Legendary fund manager Li Lu (who Charlie Munger backed) once said, 'The biggest investment risk is not the volatility of prices, but whether you will suffer a permanent loss of capital.' So it might be obvious that you need to consider debt, when you think about how risky any given stock is, because too much debt can sink a company. As with many other companies Foley Family Wines Limited (NZSE:FWL) makes use of debt. But is this debt a concern to shareholders?
Why Does Debt Bring Risk?
Debt and other liabilities become risky for a business when it cannot easily fulfill those obligations, either with free cash flow or by raising capital at an attractive price. Ultimately, if the company can't fulfill its legal obligations to repay debt, shareholders could walk away with nothing. However, a more usual (but still expensive) situation is where a company must dilute shareholders at a cheap share price simply to get debt under control. By replacing dilution, though, debt can be an extremely good tool for businesses that need capital to invest in growth at high rates of return. When we examine debt levels, we first consider both cash and debt levels, together.
How Much Debt Does Foley Family Wines Carry?
The image below, which you can click on for greater detail, shows that Foley Family Wines had debt of NZ$19.4m at the end of December 2018, a reduction from NZ$20.4m over a year. But it also has NZ$24.6m in cash to offset that, meaning it has NZ$5.15m net cash.
How Strong Is Foley Family Wines's Balance Sheet?
The latest balance sheet data shows that Foley Family Wines had liabilities of NZ$14.4m due within a year, and liabilities of NZ$19.4m falling due after that. Offsetting this, it had NZ$24.6m in cash and NZ$8.27m in receivables that were due within 12 months. So it has liabilities totalling NZ$968.0k more than its cash and near-term receivables, combined.
Having regard to Foley Family Wines's size, it seems that its liquid assets are well balanced with its total liabilities. So it's very unlikely that the NZ$124.9m company is short on cash, but still worth keeping an eye on the balance sheet. Despite its noteworthy liabilities, Foley Family Wines boasts net cash, so it's fair to say it does not have a heavy debt load!
On the other hand, Foley Family Wines's EBIT dived 19%, over the last year. If that rate of decline in earnings continues, the company could find itself in a tight spot. The balance sheet is clearly the area to focus on when you are analysing debt. But you can't view debt in total isolation; since Foley Family Wines will need earnings to service that debt. So if you're keen to discover more about its earnings, it might be worth checking out this graph of its long term earnings trend.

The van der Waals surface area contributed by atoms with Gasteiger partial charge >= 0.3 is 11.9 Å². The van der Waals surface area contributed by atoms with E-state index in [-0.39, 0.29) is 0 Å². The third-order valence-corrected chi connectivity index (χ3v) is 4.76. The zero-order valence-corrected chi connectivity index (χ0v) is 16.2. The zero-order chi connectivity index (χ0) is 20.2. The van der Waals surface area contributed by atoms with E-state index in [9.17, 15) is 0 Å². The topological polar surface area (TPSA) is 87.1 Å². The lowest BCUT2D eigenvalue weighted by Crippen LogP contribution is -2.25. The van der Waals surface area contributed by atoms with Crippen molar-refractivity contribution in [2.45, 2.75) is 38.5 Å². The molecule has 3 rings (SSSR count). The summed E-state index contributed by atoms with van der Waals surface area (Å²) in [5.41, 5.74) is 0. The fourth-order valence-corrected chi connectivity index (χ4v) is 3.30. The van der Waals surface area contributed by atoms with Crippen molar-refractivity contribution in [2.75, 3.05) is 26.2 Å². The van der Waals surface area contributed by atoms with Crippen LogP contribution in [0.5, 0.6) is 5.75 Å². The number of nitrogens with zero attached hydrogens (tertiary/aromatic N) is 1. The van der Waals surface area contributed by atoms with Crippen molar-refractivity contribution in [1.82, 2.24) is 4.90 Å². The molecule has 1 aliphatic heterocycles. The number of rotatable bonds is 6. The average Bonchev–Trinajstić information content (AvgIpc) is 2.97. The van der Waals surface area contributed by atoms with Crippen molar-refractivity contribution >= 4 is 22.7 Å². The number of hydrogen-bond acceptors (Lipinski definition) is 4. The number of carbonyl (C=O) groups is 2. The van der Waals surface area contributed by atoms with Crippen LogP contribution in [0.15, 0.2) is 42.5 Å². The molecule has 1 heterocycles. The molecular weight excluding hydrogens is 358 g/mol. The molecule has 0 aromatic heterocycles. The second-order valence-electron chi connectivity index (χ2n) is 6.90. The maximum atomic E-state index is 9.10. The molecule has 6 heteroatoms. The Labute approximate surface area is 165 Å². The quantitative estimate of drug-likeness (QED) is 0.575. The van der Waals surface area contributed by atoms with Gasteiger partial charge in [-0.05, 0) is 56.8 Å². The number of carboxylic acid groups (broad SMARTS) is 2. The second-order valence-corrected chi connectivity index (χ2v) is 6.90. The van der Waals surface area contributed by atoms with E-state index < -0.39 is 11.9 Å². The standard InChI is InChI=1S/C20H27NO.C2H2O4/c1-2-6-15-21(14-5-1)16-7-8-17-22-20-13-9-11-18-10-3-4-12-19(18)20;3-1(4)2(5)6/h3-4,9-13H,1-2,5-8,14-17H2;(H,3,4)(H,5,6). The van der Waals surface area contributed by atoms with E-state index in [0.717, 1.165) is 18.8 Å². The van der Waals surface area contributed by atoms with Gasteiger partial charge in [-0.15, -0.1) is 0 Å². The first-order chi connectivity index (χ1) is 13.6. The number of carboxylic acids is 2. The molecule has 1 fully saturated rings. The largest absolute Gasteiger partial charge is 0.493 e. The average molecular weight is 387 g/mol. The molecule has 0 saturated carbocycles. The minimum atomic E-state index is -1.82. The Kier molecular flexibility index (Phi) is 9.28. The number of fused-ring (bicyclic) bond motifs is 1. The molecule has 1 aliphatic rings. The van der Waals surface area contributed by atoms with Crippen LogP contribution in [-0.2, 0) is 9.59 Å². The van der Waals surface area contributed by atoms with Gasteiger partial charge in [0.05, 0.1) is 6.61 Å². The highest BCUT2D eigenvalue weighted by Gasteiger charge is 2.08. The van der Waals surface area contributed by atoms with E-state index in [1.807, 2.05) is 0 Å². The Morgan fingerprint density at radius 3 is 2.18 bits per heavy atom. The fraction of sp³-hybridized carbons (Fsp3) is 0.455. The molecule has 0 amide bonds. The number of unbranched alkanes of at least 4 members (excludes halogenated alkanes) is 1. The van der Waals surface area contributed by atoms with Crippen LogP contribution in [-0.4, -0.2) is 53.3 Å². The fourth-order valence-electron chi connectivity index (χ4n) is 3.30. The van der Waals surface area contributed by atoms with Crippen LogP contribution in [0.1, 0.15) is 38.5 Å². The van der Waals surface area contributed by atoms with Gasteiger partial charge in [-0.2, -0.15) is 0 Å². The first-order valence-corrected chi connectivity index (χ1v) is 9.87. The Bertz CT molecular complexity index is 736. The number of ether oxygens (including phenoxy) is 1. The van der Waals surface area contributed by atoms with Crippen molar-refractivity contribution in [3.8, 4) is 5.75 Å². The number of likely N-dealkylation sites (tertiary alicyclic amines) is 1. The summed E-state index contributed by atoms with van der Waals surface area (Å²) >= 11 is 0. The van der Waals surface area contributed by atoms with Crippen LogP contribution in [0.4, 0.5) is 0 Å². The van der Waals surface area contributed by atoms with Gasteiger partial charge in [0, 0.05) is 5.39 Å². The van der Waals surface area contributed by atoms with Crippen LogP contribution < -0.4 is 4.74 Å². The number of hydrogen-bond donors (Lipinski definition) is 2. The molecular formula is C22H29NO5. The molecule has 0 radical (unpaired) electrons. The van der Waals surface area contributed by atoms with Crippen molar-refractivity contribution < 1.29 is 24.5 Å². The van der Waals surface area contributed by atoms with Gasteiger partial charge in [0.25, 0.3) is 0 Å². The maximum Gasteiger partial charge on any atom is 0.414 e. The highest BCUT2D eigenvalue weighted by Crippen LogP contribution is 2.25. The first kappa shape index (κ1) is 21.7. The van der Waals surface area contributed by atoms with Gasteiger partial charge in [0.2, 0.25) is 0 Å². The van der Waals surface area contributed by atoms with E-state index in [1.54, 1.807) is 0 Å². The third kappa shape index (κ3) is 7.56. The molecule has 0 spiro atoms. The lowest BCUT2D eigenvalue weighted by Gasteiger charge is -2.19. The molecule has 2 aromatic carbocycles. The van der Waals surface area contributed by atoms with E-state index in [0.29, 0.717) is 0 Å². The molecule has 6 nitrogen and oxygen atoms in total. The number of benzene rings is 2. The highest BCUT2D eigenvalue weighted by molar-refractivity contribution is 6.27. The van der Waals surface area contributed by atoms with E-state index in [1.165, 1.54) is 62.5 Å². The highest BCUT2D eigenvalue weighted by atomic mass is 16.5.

Finally, while the tax-man may adore accounting profits, lenders only accept cold hard cash. While Foley Family Wines has net cash on its balance sheet, it's still worth taking a look at its ability to convert earnings before interest and tax (EBIT) to free cash flow, to help us understand how quickly it is building (or eroding) that cash balance. Looking at the most recent three years, Foley Family Wines recorded free cash flow of 24% of its EBIT, which is weaker than we'd expect. That weak cash conversion makes it more difficult to handle indebtedness.
We could understand if investors are concerned about Foley Family Wines's liabilities, but we can be reassured by the fact it has has net cash of NZ$5.2m. So while Foley Family Wines does not have a great balance sheet, it's certainly not too bad. Above most other metrics, we think its important to track how fast earnings per share is growing, if at all. If you've also come to that realization, you're in luck, because today you can view this interactive graph of Foley Family Wines's earnings per share history for free.
If you're interested in investing in businesses that can grow profits without the burden of debt, then check out this free list of growing businesses that have net cash on the balance sheet.
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If you spot an error that warrants correction, please contact the editor at email@example.com. This article by Simply Wall St is general in nature. It does not constitute a recommendation to buy or sell any stock, and does not take account of your objectives, or your financial situation. Simply Wall St has no position in the stocks mentioned. Thank you for reading.